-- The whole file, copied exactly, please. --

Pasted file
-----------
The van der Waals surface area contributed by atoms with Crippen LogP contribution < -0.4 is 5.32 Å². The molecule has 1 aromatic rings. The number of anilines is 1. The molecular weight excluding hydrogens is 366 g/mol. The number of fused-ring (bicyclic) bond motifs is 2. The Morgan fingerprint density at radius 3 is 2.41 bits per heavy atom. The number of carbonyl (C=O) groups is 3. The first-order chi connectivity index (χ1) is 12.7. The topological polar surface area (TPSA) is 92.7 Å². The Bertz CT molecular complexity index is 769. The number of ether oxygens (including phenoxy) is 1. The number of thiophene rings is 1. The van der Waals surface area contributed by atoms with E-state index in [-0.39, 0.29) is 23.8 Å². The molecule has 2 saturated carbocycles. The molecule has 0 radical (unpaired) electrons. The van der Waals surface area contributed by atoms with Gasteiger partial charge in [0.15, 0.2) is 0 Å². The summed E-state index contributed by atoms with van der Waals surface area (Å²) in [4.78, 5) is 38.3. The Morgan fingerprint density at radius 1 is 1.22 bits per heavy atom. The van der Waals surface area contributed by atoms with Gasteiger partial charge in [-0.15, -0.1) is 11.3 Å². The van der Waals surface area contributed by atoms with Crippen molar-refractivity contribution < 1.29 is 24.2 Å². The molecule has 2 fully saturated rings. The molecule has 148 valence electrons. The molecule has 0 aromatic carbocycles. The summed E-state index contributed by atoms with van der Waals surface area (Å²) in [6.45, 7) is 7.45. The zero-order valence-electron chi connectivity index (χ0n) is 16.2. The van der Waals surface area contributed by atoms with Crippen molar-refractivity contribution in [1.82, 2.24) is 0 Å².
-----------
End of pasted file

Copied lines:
The van der Waals surface area contributed by atoms with Crippen LogP contribution < -0.4 is 5.32 Å². The molecule has 1 aromatic rings. The number of anilines is 1. The molecular weight excluding hydrogens is 366 g/mol. The number of fused-ring (bicyclic) bond motifs is 2. The Morgan fingerprint density at radius 3 is 2.41 bits per heavy atom. The number of carbonyl (C=O) groups is 3. The first-order chi connectivity index (χ1) is 12.7. The topological polar surface area (TPSA) is 92.7 Å². The Bertz CT molecular complexity index is 769. The number of ether oxygens (including phenoxy) is 1. The number of thiophene rings is 1. The van der Waals surface area contributed by atoms with E-state index in [-0.39, 0.29) is 23.8 Å². The molecule has 2 saturated carbocycles. The molecule has 0 radical (unpaired) electrons. The van der Waals surface area contributed by atoms with Gasteiger partial charge in [0.15, 0.2) is 0 Å². The summed E-state index contributed by atoms with van der Waals surface area (Å²) in [4.78, 5) is 38.3. The Morgan fingerprint density at radius 1 is 1.22 bits per heavy atom. The van der Waals surface area contributed by atoms with Gasteiger partial charge in [-0.15, -0.1) is 11.3 Å². The van der Waals surface area contributed by atoms with Crippen molar-refractivity contribution < 1.29 is 24.2 Å². The molecule has 2 fully saturated rings. The molecule has 148 valence electrons. The molecule has 0 aromatic carbocycles. The summed E-state index contributed by atoms with van der Waals surface area (Å²) in [6.45, 7) is 7.45. The zero-order valence-electron chi connectivity index (χ0n) is 16.2. The van der Waals surface area contributed by atoms with Crippen molar-refractivity contribution in [1.82, 2.24) is 0 Å².